To the Editor:
She just wanted girls her age to be able to go to school. Malala Yousafzai of Pakistan was the youngest recipient of the 2014 Nobel Peace Prize for her efforts in advocating the right of education for children and women. In 2012, she was targeted by the Taliban and severely wounded by a gunshot when returning home from school. The then 15-year old was singled out, along with her father, for advocating for girls’ education. After recuperating she continued to speak out despite death threats. In 2013, she addressed the United Nations exhorting that “One child, one teacher, one book, and one pen can change the world.”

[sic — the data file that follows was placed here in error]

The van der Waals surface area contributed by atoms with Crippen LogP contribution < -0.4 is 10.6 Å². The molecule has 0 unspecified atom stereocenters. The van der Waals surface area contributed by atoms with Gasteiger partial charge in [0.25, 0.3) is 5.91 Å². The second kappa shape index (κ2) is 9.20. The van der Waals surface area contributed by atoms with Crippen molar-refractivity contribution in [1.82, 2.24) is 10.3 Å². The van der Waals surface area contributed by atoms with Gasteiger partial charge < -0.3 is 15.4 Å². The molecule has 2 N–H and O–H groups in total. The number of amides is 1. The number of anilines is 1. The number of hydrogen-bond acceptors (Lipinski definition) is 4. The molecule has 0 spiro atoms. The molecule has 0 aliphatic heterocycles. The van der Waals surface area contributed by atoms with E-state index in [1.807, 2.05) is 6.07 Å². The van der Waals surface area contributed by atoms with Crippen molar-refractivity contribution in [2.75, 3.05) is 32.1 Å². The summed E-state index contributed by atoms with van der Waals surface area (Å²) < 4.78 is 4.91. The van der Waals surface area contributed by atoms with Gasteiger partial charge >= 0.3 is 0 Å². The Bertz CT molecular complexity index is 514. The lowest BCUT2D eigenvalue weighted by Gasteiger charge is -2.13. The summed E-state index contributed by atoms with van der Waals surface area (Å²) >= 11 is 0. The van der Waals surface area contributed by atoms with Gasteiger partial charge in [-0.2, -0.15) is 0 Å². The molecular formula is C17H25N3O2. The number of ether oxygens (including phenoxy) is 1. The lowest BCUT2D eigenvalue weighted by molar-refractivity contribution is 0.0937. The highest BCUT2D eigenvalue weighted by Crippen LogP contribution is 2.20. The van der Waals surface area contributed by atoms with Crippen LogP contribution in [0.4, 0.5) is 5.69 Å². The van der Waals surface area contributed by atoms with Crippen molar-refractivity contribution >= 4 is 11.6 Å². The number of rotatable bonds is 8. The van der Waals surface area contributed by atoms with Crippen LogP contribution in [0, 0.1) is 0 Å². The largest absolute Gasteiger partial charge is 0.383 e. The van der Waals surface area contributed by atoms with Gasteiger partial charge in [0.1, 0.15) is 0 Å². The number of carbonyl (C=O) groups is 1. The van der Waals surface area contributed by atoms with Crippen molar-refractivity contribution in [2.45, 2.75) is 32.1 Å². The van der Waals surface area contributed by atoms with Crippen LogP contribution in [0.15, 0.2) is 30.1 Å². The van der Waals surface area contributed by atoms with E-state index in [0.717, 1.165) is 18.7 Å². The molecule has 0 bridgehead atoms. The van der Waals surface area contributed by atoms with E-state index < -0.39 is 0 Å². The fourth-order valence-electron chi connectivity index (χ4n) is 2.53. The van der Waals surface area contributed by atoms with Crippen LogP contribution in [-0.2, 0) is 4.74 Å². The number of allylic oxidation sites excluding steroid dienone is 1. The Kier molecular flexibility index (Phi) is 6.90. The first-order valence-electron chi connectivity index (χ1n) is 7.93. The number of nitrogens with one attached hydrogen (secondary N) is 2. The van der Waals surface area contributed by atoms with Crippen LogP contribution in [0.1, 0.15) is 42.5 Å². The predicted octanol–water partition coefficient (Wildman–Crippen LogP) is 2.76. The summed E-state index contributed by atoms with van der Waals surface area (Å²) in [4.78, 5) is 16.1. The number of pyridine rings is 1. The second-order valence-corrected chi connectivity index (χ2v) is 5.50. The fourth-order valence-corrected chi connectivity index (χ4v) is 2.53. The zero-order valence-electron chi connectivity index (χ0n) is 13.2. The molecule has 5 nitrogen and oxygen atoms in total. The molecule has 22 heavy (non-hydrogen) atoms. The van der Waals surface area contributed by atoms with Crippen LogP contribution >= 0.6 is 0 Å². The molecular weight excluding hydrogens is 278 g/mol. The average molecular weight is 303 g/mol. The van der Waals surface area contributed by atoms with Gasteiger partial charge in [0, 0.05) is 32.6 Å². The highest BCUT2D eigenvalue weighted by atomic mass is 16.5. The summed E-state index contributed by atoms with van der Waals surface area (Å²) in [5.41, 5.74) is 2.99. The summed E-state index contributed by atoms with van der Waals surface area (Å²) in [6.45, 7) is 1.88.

When receiving the Nobel Peace Prize, Malala implored, “I have the right of education. I have the right to play. I have the right to sing. I have the right to talk. I have the right to go to market. I have the right to speak up.” Her courageous voice illustrates that the power of active nonviolence is greater than violence and intimidation. We could take a lesson from her.
On Thursday, March 17, at 6:30 p.m., the Franciscan Peace Center will host a free screening of the film “He Named Me Malala” about Malala Yousafzai. The event will take place at The Canticle — home of the Sisters of St. Francis — 841 13th Ave. N., Clinton. For more information, visit www.ClintonFranciscans.com or call (563) 242-7611.
Nancy Miller, OSF,
Franciscan Peace Center, Clinton
To the Editor: